Today, it’s 1910. We have 16 events broken into four brackets: Things That Move, Pre-Netflix and Chill, Well Intentioned Inventions, and, of course, Potpourri. As always, we welcome your thoughts on the matchups and hope that you enjoy these brackets in the lighthearted spirit with which they are written.

Things That Move Bracket

(1) Establishment of the Royal Canadian Navy


(4) German Zeppelin Deutschland Makes 1st Commercial Passenger Flight

Aaron: The British Empire was built on the strength of its navy. As an island nation, the United Kingdom had to dominate the seas if it had any chance of expanding its influence. Before 1910, Canada, as a British dominion, was reliant on the Royal Navy to protect its offshore interests and maritime defence, which, up until the 20th century, was not a priority. The Royal Navy patrolled the seas and, until this time, was unrivaled on the seas.  That changed in May 1910, however, when the government of Sir Wilfrid Laurier introduced the Naval Service Act. Its intent was to create a separate navy for Canada but one that, if necessary, could be placed under British control in times of war.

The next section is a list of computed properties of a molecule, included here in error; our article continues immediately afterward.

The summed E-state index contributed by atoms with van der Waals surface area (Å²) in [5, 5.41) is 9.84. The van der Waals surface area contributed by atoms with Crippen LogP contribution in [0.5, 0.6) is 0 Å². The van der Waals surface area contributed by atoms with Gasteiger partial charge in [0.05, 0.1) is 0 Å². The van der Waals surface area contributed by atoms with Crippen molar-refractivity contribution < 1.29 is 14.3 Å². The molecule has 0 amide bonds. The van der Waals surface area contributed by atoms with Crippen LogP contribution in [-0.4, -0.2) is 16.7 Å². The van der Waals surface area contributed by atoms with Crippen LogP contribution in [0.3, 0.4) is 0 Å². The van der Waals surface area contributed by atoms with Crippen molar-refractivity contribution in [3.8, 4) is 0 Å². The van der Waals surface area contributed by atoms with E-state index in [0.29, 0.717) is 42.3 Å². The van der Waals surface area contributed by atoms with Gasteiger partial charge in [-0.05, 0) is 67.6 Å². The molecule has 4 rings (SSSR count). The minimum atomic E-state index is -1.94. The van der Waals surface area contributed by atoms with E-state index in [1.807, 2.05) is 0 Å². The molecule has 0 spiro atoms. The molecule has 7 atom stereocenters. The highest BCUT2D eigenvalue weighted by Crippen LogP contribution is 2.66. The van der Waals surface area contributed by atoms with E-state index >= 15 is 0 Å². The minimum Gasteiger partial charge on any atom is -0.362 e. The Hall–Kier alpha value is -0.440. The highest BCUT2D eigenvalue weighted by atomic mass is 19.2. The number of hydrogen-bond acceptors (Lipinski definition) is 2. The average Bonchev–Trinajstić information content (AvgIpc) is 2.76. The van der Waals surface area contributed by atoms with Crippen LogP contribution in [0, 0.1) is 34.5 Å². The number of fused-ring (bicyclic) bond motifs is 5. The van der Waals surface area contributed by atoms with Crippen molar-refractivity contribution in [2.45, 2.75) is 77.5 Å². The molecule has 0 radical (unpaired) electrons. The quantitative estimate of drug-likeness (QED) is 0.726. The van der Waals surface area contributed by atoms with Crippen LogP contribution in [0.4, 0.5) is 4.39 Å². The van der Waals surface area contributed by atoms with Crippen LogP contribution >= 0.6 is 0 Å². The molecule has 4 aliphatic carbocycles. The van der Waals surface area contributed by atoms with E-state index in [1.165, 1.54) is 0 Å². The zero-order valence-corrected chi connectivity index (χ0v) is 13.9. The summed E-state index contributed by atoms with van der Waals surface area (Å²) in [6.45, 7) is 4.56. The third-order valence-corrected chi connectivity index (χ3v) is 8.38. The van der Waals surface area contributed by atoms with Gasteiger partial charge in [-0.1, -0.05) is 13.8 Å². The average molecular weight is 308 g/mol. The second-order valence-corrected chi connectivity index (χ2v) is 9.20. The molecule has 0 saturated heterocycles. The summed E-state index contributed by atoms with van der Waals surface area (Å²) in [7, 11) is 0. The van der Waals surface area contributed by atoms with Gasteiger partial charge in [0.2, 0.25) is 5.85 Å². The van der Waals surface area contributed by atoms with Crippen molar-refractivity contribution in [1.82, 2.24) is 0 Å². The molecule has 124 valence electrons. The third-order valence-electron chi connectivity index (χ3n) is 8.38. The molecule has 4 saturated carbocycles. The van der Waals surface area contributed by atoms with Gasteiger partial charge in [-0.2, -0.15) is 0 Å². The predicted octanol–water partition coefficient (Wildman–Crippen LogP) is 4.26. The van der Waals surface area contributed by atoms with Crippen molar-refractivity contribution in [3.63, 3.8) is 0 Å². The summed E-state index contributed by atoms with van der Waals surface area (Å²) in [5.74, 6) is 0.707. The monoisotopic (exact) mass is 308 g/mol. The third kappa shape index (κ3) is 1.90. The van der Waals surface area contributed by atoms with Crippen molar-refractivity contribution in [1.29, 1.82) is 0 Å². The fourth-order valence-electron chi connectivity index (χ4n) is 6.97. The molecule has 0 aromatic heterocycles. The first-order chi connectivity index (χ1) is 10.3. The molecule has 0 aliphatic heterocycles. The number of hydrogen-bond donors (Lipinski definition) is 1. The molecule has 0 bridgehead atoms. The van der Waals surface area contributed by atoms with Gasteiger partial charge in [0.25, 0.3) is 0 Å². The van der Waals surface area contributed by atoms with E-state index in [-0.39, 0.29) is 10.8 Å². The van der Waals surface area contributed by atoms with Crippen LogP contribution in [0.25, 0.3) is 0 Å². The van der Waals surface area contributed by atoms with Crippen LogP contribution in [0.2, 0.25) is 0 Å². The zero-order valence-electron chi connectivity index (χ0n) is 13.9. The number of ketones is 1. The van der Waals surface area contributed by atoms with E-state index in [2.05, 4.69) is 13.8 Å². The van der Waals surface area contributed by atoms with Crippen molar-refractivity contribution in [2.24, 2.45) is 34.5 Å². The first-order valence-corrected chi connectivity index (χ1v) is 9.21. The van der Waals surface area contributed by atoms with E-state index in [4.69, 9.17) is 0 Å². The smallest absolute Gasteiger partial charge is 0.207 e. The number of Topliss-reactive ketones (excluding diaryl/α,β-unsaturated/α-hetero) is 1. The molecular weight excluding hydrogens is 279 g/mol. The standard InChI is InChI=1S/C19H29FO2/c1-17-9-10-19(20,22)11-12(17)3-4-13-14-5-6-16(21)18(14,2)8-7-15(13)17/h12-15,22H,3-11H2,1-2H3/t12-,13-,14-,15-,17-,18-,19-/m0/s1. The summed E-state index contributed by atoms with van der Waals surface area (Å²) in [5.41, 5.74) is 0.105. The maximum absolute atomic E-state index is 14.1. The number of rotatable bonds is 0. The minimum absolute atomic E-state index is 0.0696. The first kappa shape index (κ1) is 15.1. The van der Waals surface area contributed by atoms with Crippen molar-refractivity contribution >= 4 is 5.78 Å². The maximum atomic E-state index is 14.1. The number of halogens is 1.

Recruiting poster from the First World War

The main impetus for the creation of a Canadian navy was the arms race between Britain and Germany – the Dreadnought crisis. Britain required assistance from its Dominions, either in the form of money or them assuming more responsibility for their maritime defence. Laurier and his supporters preferred the creation of a unique Canadian navy, arguing it was a better long-term solution. Canadian imperialists, on the other hand, believed that Canada’s responsibility was to the Empire first and that monetary contributions were the preferred option. French Canadian nationalists, led by Henri Bourassa, opposed Canada having any involvement whatsoever in Britain’s naval problems.

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Congress 2020, Interrupted: A Brief History of University Codes of Conduct

Will Langford

Congress 2020 is cancelled. But before the conference is forgotten, let’s ponder the anti-racism Congress that never was.

At last year’s gathering, in a brazen act of racial profiling, a participant harassed political scientist Shelby McPhee and falsely accused the Black graduate student of theft. Following an investigation, the perpetrator was issued a ban for violating the Congress Code of Conduct.